Argon in windows

I'm looking to upgrade the windows in my house and I would appreciate an opinion as to whether it is worth the extra expense to have Argon in them.
What I'm looking at is the Vinyl widows from home Depot and I live in Ft. Worth, Texas.
Your help will be appreciated.
--
Lewis.

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On Fri, 17 Oct 2003 20:14:11 -0500, "Lewis Campbell"

It is good, but in the past these windows tended to break the seal and the argon gas leaked out. I'd probably do it with a long warranty (>20 years) against leakage.
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it is worth it, but as the other poster said , get a warranty from a good company, like Pella
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How can one check if argon leaked out?
wrote:

them.
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On Sat, 18 Oct 2003 08:41:46 -0400, "Alexander Galkin"

Actually, if any multi-pane window leaks, you will see fogging on the inside. Then the only thing you can do is replace the window glass--not cheap!
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Phisherman wrote:

Hi, How replacing a glass will fix it? You mean sealed inserts? Most units come with 5-10 years warranty. They just replace whole unit if it fails within the warranty period. Again, same here, "You get what you pay for" My 10 year old house has those windows in metal clad. One leaked right after we moved in, it was damaged during installation which was not noticed. They replaced it on warranty pronto at no cost. Still all other units are holding and working good. Tony
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I meant replace the sealed unit. I am not aware of any reasonably-priced procedure to "reseal" existing windows. I might trust Pella's or Anderson's warranty more than others because of the longevity of the name. A warranty is of no value unless it is honored.
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If the seal goes and it leaks out, it will be replaced by normal atmospheric "air" which contains moisture. When it gets cold the moisture will condense and be visible on the glass inside the (formerly) sealed pane .
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My windows came from another BORG but Home Depot now carries the same brand, so could be the same brand as you are looking at or a different brand than here in the northwest. There wasn't much difference in cost between argon and no argon. Although one of my windows does not have argon, I can't perceptually tell any difference after 2 years. Performance rating of the argon type is only slightly higher than non argon. In any case, my understanding is that argon is known to leak out after a few years. If you want argon get argon. But, don't pay a premium for a window supposedly guaranteed for a long period. Double pain windows (argon or no) routinely fail after 15-20 years. Failure rate for cheaper brands such as the BORGs sell is not likely to be much different than all but the highest rated (and very expensive) window. Personally I would get all of the options including argon.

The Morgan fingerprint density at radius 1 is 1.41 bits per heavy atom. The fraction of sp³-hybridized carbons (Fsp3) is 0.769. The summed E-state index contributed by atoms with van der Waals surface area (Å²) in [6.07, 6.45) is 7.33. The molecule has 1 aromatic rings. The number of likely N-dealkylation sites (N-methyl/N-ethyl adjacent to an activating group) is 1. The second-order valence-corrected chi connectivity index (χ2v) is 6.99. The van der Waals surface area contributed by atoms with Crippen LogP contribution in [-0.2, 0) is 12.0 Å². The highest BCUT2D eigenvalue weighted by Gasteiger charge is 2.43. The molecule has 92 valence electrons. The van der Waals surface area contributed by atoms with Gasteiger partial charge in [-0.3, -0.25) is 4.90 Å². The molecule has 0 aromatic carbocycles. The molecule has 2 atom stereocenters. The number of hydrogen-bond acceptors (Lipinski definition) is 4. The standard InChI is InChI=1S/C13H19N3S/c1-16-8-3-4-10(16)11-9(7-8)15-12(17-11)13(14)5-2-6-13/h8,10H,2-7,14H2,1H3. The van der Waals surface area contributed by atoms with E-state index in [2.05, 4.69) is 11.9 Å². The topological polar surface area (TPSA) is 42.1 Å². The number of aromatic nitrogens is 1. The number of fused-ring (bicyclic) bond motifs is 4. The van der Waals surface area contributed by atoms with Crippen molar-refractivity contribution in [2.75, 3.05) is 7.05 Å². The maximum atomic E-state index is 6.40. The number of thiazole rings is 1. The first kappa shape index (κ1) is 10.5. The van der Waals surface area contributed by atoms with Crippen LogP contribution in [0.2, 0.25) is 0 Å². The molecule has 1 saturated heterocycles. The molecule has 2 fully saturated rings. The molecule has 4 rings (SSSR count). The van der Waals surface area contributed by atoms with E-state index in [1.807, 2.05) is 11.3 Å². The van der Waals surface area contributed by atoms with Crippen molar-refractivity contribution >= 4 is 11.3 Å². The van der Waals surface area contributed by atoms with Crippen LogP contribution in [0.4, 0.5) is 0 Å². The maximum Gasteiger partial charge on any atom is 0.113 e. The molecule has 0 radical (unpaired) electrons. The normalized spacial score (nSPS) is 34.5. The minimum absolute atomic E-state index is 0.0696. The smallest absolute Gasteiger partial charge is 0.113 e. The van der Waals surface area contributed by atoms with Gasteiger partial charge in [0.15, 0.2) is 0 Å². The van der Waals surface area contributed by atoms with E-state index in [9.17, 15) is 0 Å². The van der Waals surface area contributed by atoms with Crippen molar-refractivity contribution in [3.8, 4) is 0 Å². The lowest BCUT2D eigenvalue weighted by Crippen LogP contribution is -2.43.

One word of caution. Look the windows over very carefully before taking them home and when you get the windows home, look each window over very carefully again for scratches. You will find that store people can be rather casual about handling glass and some windows have bad scratches which may be difficult to see. You want to catch those and take them back to the store for replacement before you install them. After installation, the sliding or moving parts of the window are easily changed if you can get the store to do it, but the not moving parts are much more difficult and you could end up with appearance defects even if a professional changes them.
Good luck
Lewis Campbell wrote:

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Thanks for the opinions.
I should have added that the brand of windows is:- http://www.americancraftsmanwin.com/index.cfm
They have a Lifetime Warranty.
Lewis.
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Have you looked at other options or at basic research?
In Charleston SC, Special low E coatings seem to do well.
TB
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Don't waste you money on this unless the window is guaranteed for a long time for both replacement of the window and removal and re-installation.
Argon is a fairly small molecule which will, over time pass through faults in the seal. When barometric pressure is low there will be a pressure gradient that will force the argon out. When the pressure rises the atmosphere outside is predominantly nitrogen, much larger that argon, and it won't flow back in. Over time the the inside and outside panes will touch. I have 50 Andersen windows in one of my homes that have failed in this manner. The Newton's rings seen as the two panes approach one another may be a curiosity but the are not what you want.
Boden
Lewis Campbell wrote:

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Wow! While I've seen sealed windows with panes that had obvious concave curves (based on reflection), I have never seen sealed glass windows where the two panes touched. Concave curvatures were observed in new construction which lead me to think they were due to the manufacturing process. Older windows usually don't exhibit such extreme curvature. Based on what I have read, gradual leakage of Argon is common, but failure of the window seal, leaking water vapor, happens long after the Argon is lost.
Boden wrote:

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